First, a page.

Magnetic field structure of the Ap star
α2 CVn reconstructed using spectropolarimetric
observations in all four Stokes parameters.
Top panel: field strength distribution
Bottom panel: orientation of magnetic field vectors
Magnetic Ap stars represent are among the most interesting targets for applications of asteroseismology. These stars exhibit non-radial p-mode oscillations with periods 5-15 minutes in the presence of highly non-uniform atmospheric chemistry and strong magnetic fields. I have pioneered spectroscopic time-resolved observations of pulsating Ap stars using large telescopes. These studies revealed a puzzling pulsational behaviour, characterized by a large diversity of radial velocity amplitudes and phase, and an unusual profile variations of the lines of rare-earth elements.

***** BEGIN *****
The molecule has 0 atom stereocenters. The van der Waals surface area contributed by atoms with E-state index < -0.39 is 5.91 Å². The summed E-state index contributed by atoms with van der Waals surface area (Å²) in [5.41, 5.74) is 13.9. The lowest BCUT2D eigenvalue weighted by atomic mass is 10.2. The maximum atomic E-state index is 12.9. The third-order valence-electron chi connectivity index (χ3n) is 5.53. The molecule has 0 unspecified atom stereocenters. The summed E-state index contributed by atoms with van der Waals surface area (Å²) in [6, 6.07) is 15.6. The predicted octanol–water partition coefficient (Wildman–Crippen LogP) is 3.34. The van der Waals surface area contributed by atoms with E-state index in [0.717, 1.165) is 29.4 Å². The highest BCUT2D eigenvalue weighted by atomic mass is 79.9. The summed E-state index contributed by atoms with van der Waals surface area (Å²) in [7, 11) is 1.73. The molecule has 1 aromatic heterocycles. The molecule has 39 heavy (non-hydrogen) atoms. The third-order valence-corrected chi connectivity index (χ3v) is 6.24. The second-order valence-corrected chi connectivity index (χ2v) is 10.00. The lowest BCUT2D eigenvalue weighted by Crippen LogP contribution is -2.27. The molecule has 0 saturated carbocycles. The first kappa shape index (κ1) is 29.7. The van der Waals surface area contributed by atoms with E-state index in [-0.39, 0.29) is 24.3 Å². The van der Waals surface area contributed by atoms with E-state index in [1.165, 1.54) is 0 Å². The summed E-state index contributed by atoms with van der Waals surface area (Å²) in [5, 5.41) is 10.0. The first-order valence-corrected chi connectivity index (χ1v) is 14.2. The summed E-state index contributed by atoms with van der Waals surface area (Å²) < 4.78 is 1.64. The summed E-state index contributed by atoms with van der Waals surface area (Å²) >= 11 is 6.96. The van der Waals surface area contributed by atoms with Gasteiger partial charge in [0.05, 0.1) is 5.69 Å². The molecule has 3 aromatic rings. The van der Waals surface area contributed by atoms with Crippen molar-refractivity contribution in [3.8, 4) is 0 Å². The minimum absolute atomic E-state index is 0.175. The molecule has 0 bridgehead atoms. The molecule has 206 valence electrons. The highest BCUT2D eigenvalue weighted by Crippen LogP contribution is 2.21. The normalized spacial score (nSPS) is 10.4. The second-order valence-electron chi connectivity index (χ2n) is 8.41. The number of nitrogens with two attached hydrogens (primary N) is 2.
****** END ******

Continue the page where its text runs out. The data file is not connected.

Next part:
We have succeeded in interpreting and modeling pulsations in magnetic Ap stars in terms of magneto-acoustic waves, propagating outwards in stellar atmospheres with increasing amplitude and changing phase. This pulsational behaviour allows reconstructing from observations a three-dimensional picture of pulsation waves, chemical stratification, and magnetic fields, as can be done for no other star but the Sun.
Typical rapid line profile variations in an oscillating Ap star.
Left panel: the average spectrum and time evolution of the residuals showing pulsation in rare-earth lines.
Right panel: pulsational radial velocity curves showing the outward propagation of the magneto-acoustic wave.